MBU - Mix Build Utilities


MBU is a collection of functions and a few macros that I wrote to help in using Mix as a build tool for e.g. frontend building. It supports task dependencies, and watching paths (either with watchers built in to different tools or custom watchers using file_system). You can find it on Hex, documentation on Hexdocs, and code on GitLab.


This blog post explains my motivations best (has old code samples but the motivations are the same). The short version is that I was tired of learning different frontend build systems that all seemed to be magical, fragile, or difficult to maintain. I thought about Make and NPM scripts but ended up with my own solution that would serve my own needs: use Mix as a build tool to call the usual Node tools, so that I can write my build scripts in Elixir and know how they work.

If I succeeded in creating anything useful is left up to the reader. :sweat_smile:

How it works

Let’s suppose the following config:

config :mbu,
  auto_paths: true, # Autogenerate output path for tasks
  create_out_paths: true, # Create output path when task runs
  tmp_path: Path.expand(".tmp") # Path under which autogenerated output paths are, i.e. where task output is stored

Then we could have the following build task:

defmodule Mix.Task.Css.Compile do
  use MBU.BuildTask

  @deps ["css.autoprefix", "assets.copy"]

  def in_path(), do: Path.join("assets", "css") |> Path.expand()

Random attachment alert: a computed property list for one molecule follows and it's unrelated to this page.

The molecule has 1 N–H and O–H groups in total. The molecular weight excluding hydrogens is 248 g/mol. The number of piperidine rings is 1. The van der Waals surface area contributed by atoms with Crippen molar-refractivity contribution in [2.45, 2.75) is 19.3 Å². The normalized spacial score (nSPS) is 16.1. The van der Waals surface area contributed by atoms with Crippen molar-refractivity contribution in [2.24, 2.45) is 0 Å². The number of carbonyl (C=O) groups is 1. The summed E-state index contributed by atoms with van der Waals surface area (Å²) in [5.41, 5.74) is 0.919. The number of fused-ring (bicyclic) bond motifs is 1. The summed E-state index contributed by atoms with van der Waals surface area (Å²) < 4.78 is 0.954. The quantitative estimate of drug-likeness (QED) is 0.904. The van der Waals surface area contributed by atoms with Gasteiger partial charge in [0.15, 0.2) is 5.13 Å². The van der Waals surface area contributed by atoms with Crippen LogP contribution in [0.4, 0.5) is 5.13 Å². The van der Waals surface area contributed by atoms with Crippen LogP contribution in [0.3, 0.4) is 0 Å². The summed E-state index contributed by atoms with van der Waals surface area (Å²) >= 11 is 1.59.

def in_file(), do: Path.join(in_path(), "frontend.scss")

  def args() do

  task _ do
    exec("node_modules/.bin/node-sass", args()) |> listen()

    out_file = Path.basename(in_file(), "scss") <> "css"
    print_size(Path.join(out_path(), out_file))

What this task does is:

  1. Runs the dependencies listed in @deps in parallel before the task is run.
  2. Creates an output directory for the build artifacts based on the task name and :tmp_path, in this case it would be something like /path/to/proj/.tmp/css.compile. This path is returned by out_path/0.
  3. Executes the node-sass command with the given arguments, waits for it to complete and prints the output.
  4. Prints the size of the compiled file using print_size/1.

Now if we wanted to watch the assets/css directory for changes, we could create another task and in that task’s task block, we can do:

watch("FrontendCompileCSS", Mix.Task.Css.Compile.in_path(), Mix.Task.Css.Compile)
|> listen(watch: true)

What this does is it listens to the path given in the second argument for changes, and then runs the task given in the third argument (the first argument is for logging purposes). The last argument could also be an anonymous function to call. The watch: true option makes the listen/2 function also listen for an enter key from the user, which will stop the watching.

This was just a small example, for more realistic usage, see my website’s build tasks at https://gitlab.com/code-stats/code-stats/tree/master/lib/mix/tasks (probably a bit overengineered at the moment as it will have more complex targets in the future).

Pros & cons

I am obviously biased and blind to my own creation but here’s what I think of it:

  • Pros:
    • Minimal features & magic
    • Get to write Elixir, no external deps
    • Easier to fix/debug when build breaks because it’s just small Elixir tasks
  • Cons:
    • Minimal features & magic
    • Verbose especially for small tasks
    • Some tools don’t have command line interfaces to call